Intro and Definitions
In Christian theology, the concept of vocation has been defined in a number of different ways over the centuries. The term itself comes from a latin root word meaning "to call."
Biblically speaking, the dynamic of call and response is echoed throughout the entire story from beginning to end.
Creation and Vocation (Original Call)
The divine creator sends forth His word and His spirit and the universe is created. He forms humankind in his own image and places them in a garden where He was said to "walk [with them] ...in the cool of the day". There He gives them the dignity of sharing in His holy task of tending to and cultivating the divine Shalom (order, beauty, goodness, abundance) of the garden:
And God blessed them, and God said unto them, Be fruitful, and multiply, and replenish the earth, and subdue it: and have dominion over the fish of the sea, and over the fowl of the air, and over every living thing that moveth upon the earth.
The divine blessing of Shalom within the garden of Eden was meant to be spread to the ends of the earth. This purpose for humanity could be considered the original calling or purpose for humanity.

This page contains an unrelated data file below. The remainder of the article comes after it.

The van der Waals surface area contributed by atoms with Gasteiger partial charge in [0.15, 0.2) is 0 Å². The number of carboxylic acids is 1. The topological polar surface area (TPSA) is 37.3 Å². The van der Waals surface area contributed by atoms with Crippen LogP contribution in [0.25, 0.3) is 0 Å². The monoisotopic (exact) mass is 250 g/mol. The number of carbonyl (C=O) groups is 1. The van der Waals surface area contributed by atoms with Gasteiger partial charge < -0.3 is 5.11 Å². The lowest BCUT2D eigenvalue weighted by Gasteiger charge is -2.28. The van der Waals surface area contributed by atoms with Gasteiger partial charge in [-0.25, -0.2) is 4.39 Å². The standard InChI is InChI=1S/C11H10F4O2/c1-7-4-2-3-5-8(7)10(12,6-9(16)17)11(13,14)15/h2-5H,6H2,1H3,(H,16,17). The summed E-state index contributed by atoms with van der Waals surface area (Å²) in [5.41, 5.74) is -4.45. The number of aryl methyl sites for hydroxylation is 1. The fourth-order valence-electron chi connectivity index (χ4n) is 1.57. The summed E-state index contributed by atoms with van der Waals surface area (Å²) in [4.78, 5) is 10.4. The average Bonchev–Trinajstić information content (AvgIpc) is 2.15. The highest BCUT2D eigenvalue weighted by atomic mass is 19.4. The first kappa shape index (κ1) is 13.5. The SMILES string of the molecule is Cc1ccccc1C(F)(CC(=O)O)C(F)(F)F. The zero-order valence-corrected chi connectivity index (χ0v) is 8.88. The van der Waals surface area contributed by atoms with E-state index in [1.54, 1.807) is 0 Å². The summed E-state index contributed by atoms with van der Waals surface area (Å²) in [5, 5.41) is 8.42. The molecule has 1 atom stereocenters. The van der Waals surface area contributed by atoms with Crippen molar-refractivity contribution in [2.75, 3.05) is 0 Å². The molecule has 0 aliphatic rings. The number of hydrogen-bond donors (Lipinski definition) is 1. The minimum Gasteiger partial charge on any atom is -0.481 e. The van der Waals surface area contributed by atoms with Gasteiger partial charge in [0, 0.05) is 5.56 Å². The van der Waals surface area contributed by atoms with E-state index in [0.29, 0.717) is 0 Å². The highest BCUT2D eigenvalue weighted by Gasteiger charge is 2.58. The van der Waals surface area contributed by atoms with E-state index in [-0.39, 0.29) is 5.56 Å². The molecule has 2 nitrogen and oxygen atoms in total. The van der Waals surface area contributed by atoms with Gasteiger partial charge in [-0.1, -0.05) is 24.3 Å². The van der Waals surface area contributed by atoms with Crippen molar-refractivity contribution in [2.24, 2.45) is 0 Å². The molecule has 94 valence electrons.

Salvation History (Ongoing Call)
Despite the incredible privileges and dignities conferred upon humanity by God, through a series of compromises, humanity forfeited their rights to this divine Shalom by breaking the trust that had been established. In that moment there was a deep fracturing within humanity and the created order suffered the effects of this loss of Shalom.
The rest of the bible traces out the ongoing call of the one who never stops pursuing his fallen image bearers, as seen in Genesis 3:8,
"But the LORD God called to the man, Where are you?.”
Occupations and Vocations (Occupational Calls)
Throughout Church History, the idea of Vocation has often been merged with the idea of one's occupation or career. Unfortunately, in various times and places, the Church has been guilty of celebrating vocational ministers (those employed in full-time Christian service) over and above all other occupations.
During the time of the Protestant Reformation, the theology of the Priesthood of all believers was restored to the Church and was instrumental in breaking down the so-called sacred/secular divide in which all forms of honest labor cam be regarded as holy unto the Lord. Eventually, this led to a phenomenon often referred to as the Protestant work ethic.
A Balanced Perspective (A Threefold Calling)
- See Genesis 3:8
- See Genesis 1:28